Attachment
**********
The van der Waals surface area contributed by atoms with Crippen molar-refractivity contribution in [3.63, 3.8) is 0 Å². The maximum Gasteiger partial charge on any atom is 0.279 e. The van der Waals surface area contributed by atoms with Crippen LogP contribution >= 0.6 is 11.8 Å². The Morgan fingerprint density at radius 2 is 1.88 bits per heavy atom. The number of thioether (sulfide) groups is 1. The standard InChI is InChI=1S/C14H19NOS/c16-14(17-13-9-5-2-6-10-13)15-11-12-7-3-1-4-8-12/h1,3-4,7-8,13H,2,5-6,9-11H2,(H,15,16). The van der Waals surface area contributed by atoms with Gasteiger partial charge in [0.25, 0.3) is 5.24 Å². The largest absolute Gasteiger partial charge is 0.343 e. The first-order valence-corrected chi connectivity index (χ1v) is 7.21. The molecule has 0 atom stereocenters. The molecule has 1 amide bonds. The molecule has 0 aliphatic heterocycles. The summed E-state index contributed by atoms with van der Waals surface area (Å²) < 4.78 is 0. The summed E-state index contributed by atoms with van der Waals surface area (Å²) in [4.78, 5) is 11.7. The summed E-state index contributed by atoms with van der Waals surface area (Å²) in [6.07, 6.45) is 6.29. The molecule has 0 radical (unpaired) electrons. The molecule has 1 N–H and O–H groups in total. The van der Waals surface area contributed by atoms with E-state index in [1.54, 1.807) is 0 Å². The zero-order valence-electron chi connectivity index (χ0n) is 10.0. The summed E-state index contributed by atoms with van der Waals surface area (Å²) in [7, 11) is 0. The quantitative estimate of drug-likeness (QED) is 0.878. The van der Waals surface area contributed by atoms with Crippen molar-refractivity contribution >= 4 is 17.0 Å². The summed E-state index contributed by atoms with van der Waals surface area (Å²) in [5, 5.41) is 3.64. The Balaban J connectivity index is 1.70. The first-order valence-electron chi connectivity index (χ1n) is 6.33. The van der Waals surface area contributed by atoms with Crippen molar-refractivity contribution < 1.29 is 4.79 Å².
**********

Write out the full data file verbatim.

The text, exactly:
The van der Waals surface area contributed by atoms with Crippen molar-refractivity contribution in [3.63, 3.8) is 0 Å². The maximum Gasteiger partial charge on any atom is 0.279 e. The van der Waals surface area contributed by atoms with Crippen LogP contribution >= 0.6 is 11.8 Å². The Morgan fingerprint density at radius 2 is 1.88 bits per heavy atom. The number of thioether (sulfide) groups is 1. The standard InChI is InChI=1S/C14H19NOS/c16-14(17-13-9-5-2-6-10-13)15-11-12-7-3-1-4-8-12/h1,3-4,7-8,13H,2,5-6,9-11H2,(H,15,16). The van der Waals surface area contributed by atoms with Gasteiger partial charge in [0.25, 0.3) is 5.24 Å². The largest absolute Gasteiger partial charge is 0.343 e. The first-order valence-corrected chi connectivity index (χ1v) is 7.21. The molecule has 0 atom stereocenters. The molecule has 1 amide bonds. The molecule has 0 aliphatic heterocycles. The summed E-state index contributed by atoms with van der Waals surface area (Å²) < 4.78 is 0. The summed E-state index contributed by atoms with van der Waals surface area (Å²) in [4.78, 5) is 11.7. The summed E-state index contributed by atoms with van der Waals surface area (Å²) in [6.07, 6.45) is 6.29. The molecule has 0 radical (unpaired) electrons. The molecule has 1 N–H and O–H groups in total. The van der Waals surface area contributed by atoms with E-state index in [1.54, 1.807) is 0 Å². The zero-order valence-electron chi connectivity index (χ0n) is 10.0. The summed E-state index contributed by atoms with van der Waals surface area (Å²) in [7, 11) is 0. The quantitative estimate of drug-likeness (QED) is 0.878. The van der Waals surface area contributed by atoms with Crippen molar-refractivity contribution >= 4 is 17.0 Å². The summed E-state index contributed by atoms with van der Waals surface area (Å²) in [5, 5.41) is 3.64. The Balaban J connectivity index is 1.70. The first-order valence-electron chi connectivity index (χ1n) is 6.33. The van der Waals surface area contributed by atoms with Crippen molar-refractivity contribution < 1.29 is 4.79 Å².